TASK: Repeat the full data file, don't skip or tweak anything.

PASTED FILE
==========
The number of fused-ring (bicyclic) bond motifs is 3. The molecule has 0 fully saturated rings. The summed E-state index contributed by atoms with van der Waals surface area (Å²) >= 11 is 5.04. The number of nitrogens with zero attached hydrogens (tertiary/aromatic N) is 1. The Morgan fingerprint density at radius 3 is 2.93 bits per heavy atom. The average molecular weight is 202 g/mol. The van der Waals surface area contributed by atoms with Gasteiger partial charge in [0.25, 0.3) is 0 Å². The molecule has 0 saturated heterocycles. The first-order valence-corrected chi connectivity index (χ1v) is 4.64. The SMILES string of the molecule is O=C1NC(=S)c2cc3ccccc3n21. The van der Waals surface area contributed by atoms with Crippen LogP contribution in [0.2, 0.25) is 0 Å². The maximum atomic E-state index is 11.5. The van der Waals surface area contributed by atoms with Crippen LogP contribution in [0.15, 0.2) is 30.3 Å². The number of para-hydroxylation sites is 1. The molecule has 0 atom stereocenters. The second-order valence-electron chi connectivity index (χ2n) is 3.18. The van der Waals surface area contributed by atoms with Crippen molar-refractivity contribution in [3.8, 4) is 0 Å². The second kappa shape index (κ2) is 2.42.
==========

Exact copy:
The number of fused-ring (bicyclic) bond motifs is 3. The molecule has 0 fully saturated rings. The summed E-state index contributed by atoms with van der Waals surface area (Å²) >= 11 is 5.04. The number of nitrogens with zero attached hydrogens (tertiary/aromatic N) is 1. The Morgan fingerprint density at radius 3 is 2.93 bits per heavy atom. The average molecular weight is 202 g/mol. The van der Waals surface area contributed by atoms with Gasteiger partial charge in [0.25, 0.3) is 0 Å². The molecule has 0 saturated heterocycles. The first-order valence-corrected chi connectivity index (χ1v) is 4.64. The SMILES string of the molecule is O=C1NC(=S)c2cc3ccccc3n21. The van der Waals surface area contributed by atoms with Crippen LogP contribution in [0.2, 0.25) is 0 Å². The maximum atomic E-state index is 11.5. The van der Waals surface area contributed by atoms with Crippen LogP contribution in [0.15, 0.2) is 30.3 Å². The number of para-hydroxylation sites is 1. The molecule has 0 atom stereocenters. The second-order valence-electron chi connectivity index (χ2n) is 3.18. The van der Waals surface area contributed by atoms with Crippen molar-refractivity contribution in [3.8, 4) is 0 Å². The second kappa shape index (κ2) is 2.42.